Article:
So it’s worth asking: the pandemic might be confusing again, but why does it feel so bad? I mean, sure, we were all looking forward to Hot Vax Summer, but this letdown feels like something more fundamental. And it is. Because this exhausting rewiring is happening while we’re already fatigued, languishing, or feeling like we’d been swimming (and mostly drowning) for 18 months. It’s emotionally wrenching. In any situation, it’s difficult, painful, stressful, and extremely disorienting when your mental representations are forcibly and rapidly changed. It’s much harder when your gas tank is already empty.

Consider this analogy: On Friday, January 18th, 2013, I arrived at the stage door of the Metropolitan Opera at 10:15 a.m. I signed in for the semifinal round of the principal timpani audition shortly thereafter. I played a long semifinal round (over 17 minutes!). After advancing to finals, I played second out of two finalists, going through nearly every excerpt on the list over the course of almost an hour. By the time I was walking back to the green room to await the jury’s vote, it was almost 6 p.m.

That was a long day: grueling, fraught, and subject to some of the most intense performance pressure imaginable.

But now imagine if the personnel manager had come back into the green room and said “the jury would like to hear candidate number 11 again.” Ummmm…okay?!

Imagine me walking back down those two flights of stairs, re-entering the C-level rehearsal room…and finding completely different timpani. Moreover, they’re now set up “backwards” (i.e., not “American” but “German” configuration). Before I even have a chance to set down my stick case, the jury chair begins barking orders: “Would the candidate please begin the Fidelio excerpt, but this time invert all of the dynamics and articulations, change all quarter notes to 8th notes, and change all 8th notes to 16th notes.”

“Holy hell,” I’m thinking as I race to rewire my entire approach to this excerpt. I try to play, stumbling through, feeling like I’m running the end of a race with my pants around my ankles. Then,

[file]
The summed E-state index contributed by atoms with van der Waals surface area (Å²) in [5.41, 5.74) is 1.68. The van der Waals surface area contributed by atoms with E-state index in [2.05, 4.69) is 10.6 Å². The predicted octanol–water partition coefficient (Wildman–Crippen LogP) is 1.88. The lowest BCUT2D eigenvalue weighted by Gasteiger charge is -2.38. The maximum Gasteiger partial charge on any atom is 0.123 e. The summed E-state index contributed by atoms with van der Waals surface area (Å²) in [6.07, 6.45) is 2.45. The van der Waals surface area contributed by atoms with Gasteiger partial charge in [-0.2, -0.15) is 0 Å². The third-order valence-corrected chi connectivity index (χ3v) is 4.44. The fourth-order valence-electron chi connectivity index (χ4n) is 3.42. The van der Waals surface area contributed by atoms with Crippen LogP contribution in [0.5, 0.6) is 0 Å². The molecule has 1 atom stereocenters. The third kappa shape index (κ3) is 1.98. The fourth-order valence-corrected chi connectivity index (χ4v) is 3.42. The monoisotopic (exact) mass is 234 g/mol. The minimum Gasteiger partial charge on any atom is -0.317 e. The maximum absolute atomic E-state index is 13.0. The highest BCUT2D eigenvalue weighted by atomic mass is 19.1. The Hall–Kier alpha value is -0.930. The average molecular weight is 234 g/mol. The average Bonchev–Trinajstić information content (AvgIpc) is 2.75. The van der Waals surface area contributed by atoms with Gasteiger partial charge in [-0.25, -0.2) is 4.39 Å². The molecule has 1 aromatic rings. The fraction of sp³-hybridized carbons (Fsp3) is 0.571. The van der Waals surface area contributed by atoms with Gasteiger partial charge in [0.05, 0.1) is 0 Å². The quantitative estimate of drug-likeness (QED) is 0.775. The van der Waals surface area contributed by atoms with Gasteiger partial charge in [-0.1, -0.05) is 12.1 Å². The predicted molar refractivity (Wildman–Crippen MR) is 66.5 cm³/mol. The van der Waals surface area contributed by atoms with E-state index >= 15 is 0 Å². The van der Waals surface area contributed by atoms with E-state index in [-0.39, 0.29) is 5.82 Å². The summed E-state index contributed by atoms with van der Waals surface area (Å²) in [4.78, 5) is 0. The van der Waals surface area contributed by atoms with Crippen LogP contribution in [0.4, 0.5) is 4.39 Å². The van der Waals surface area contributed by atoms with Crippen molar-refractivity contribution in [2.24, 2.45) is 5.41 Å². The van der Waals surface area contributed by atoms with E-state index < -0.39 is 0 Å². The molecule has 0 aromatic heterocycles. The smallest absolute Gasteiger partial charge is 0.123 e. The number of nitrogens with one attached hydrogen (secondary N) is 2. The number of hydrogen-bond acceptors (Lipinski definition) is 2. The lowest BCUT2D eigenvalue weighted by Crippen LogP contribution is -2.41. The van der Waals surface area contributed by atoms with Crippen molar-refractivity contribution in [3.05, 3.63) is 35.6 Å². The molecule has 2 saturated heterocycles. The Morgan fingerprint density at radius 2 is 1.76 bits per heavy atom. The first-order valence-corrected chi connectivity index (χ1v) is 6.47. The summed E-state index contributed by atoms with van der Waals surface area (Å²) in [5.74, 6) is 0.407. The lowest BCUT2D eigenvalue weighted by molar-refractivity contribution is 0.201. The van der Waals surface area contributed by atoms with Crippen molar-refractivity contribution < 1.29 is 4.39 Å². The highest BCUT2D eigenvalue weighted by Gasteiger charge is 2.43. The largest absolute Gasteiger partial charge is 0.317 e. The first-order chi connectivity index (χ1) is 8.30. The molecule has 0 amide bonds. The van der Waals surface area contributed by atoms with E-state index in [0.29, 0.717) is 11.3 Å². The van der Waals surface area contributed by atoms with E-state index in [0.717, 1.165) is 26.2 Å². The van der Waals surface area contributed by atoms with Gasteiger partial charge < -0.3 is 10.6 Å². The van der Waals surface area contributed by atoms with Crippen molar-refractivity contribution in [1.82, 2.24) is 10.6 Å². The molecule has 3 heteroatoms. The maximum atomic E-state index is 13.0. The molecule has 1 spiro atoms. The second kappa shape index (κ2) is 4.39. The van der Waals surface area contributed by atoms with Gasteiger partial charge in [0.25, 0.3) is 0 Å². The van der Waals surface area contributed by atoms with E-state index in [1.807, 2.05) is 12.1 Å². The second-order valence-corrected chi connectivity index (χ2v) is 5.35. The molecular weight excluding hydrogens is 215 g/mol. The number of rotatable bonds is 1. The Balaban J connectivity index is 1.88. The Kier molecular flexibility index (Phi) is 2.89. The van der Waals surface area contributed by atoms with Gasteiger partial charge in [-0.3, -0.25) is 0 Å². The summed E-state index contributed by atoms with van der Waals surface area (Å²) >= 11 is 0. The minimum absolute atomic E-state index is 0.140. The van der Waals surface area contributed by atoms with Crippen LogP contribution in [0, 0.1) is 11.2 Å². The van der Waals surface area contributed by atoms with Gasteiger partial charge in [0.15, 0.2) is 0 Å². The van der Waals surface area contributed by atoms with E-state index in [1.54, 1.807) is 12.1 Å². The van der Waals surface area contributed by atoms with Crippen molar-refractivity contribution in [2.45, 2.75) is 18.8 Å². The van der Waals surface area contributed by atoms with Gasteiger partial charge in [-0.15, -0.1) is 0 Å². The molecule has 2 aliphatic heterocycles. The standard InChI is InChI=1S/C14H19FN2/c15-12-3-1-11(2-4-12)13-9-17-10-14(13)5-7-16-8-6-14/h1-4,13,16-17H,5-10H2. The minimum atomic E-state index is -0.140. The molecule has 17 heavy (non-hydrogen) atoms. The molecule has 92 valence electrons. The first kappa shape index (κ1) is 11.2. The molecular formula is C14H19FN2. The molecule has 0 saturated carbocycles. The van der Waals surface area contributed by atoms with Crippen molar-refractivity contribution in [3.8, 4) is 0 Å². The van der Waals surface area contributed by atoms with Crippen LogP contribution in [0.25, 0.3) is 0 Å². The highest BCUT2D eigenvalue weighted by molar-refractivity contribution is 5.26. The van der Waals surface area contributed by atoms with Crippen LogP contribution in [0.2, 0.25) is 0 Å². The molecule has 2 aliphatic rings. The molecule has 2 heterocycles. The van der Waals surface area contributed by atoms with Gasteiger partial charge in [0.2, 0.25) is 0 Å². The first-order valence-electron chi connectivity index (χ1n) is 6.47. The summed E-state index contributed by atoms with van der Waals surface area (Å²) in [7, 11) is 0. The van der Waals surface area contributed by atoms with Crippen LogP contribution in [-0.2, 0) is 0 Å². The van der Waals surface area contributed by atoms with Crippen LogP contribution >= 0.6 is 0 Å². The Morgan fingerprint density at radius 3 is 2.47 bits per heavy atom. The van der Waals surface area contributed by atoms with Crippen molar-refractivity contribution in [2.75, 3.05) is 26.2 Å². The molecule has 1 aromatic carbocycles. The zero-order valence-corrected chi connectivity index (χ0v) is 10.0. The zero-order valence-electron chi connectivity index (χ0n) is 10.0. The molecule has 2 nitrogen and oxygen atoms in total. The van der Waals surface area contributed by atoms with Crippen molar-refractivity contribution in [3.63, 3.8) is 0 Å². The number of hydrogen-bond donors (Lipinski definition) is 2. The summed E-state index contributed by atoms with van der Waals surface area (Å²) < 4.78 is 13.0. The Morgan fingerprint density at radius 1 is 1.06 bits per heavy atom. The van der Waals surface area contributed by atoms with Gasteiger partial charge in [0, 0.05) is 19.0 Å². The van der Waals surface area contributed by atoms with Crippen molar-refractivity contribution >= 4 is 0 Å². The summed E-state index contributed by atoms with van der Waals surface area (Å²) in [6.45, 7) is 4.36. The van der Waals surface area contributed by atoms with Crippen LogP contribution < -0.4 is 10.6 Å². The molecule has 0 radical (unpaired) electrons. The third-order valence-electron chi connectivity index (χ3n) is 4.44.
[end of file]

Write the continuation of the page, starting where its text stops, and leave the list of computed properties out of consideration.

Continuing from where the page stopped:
“Would the candidate please play the excerpt from Bartok’s Concerto for Orchestra Movement IV, and without pausing immediately transition to the waltz excerpt from Strauss’s Rosenkavalier.” (These are two challenging “pedaling” excerpts with multiple pitch changes.) “Also, would the candidate please transpose both excerpts down a minor 3rd.”

“What?!” I’m thinking. “This is absolutely insane….” More stumbling, more fumbling. I’m exhausted, and everything is getting worse and worse. Finally,

“Would the candidate please play the iconic Siegfried’s Funeral March from Götterdämmerung, but this time perform it as if Gunther intervenes to stop murderous Hagen, Ragnarök doesn’t happen, Valhalla survives, and Siegfried lives happily ever after with Brünnhilde.”

“Oh — and instead of timpani mallets, would the candidate please use badminton rackets instead.”

“What. The. SHIT?!?!?!” This time, I’d probably scream it out loud as my emotionally shredded self throws down my sticks and collapses onto the floor in an overturned-mental-representation puddle.

That’s what this phase of the pandemic has felt like to me.

We were already fatigued and we thought we knew what to do, but now we have to reconsider everything. Big picture and small scale. Forest and individual trees. Even individual leaves right down to their damn chloroplast cells. Every conceivable avenue of human-to-human contact is once again suspect. Every outing, every time I leave the house — new calculations. Travel plans are out the window. Social hangs are called into question. Every decision has to be reexamined through this new Delta lens.